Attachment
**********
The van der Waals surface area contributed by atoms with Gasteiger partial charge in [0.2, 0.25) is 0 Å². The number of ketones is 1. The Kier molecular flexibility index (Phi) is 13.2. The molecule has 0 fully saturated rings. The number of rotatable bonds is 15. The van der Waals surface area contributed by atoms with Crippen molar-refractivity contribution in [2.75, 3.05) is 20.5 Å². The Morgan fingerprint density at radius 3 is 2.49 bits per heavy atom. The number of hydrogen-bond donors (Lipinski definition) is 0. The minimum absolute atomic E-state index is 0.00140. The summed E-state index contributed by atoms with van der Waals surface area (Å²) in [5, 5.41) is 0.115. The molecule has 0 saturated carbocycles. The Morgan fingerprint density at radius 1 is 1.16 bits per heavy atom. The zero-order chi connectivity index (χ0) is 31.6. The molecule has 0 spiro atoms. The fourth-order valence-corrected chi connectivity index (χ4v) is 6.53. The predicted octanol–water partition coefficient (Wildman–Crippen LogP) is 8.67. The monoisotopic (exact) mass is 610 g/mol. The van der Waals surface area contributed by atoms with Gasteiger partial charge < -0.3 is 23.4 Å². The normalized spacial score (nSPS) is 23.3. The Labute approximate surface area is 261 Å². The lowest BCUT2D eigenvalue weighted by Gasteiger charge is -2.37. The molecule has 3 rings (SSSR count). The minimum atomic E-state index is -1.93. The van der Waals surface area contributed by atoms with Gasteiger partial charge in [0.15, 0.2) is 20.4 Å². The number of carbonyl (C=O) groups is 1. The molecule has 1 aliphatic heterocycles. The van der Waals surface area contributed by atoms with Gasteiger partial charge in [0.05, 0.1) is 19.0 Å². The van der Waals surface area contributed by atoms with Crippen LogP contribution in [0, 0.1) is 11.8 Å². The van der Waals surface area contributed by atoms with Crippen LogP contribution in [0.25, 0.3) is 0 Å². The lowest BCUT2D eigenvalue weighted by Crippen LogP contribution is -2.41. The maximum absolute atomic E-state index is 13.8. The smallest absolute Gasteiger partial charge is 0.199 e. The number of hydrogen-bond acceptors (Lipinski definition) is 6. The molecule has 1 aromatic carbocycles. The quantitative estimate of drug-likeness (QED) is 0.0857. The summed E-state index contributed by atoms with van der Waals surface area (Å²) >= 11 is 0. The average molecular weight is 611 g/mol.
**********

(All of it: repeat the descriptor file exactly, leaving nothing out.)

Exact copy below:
The van der Waals surface area contributed by atoms with Gasteiger partial charge in [0.2, 0.25) is 0 Å². The number of ketones is 1. The Kier molecular flexibility index (Phi) is 13.2. The molecule has 0 fully saturated rings. The number of rotatable bonds is 15. The van der Waals surface area contributed by atoms with Crippen molar-refractivity contribution in [2.75, 3.05) is 20.5 Å². The Morgan fingerprint density at radius 3 is 2.49 bits per heavy atom. The number of hydrogen-bond donors (Lipinski definition) is 0. The minimum absolute atomic E-state index is 0.00140. The summed E-state index contributed by atoms with van der Waals surface area (Å²) in [5, 5.41) is 0.115. The molecule has 0 saturated carbocycles. The Morgan fingerprint density at radius 1 is 1.16 bits per heavy atom. The zero-order chi connectivity index (χ0) is 31.6. The molecule has 0 spiro atoms. The fourth-order valence-corrected chi connectivity index (χ4v) is 6.53. The predicted octanol–water partition coefficient (Wildman–Crippen LogP) is 8.67. The monoisotopic (exact) mass is 610 g/mol. The van der Waals surface area contributed by atoms with Gasteiger partial charge < -0.3 is 23.4 Å². The normalized spacial score (nSPS) is 23.3. The Labute approximate surface area is 261 Å². The lowest BCUT2D eigenvalue weighted by Gasteiger charge is -2.37. The molecule has 3 rings (SSSR count). The minimum atomic E-state index is -1.93. The van der Waals surface area contributed by atoms with Gasteiger partial charge in [0.15, 0.2) is 20.4 Å². The number of carbonyl (C=O) groups is 1. The molecule has 1 aliphatic heterocycles. The van der Waals surface area contributed by atoms with Gasteiger partial charge in [0.05, 0.1) is 19.0 Å². The van der Waals surface area contributed by atoms with Crippen LogP contribution in [0, 0.1) is 11.8 Å². The van der Waals surface area contributed by atoms with Crippen LogP contribution in [0.25, 0.3) is 0 Å². The lowest BCUT2D eigenvalue weighted by Crippen LogP contribution is -2.41. The maximum absolute atomic E-state index is 13.8. The smallest absolute Gasteiger partial charge is 0.199 e. The number of hydrogen-bond acceptors (Lipinski definition) is 6. The molecule has 1 aromatic carbocycles. The quantitative estimate of drug-likeness (QED) is 0.0857. The summed E-state index contributed by atoms with van der Waals surface area (Å²) >= 11 is 0. The average molecular weight is 611 g/mol.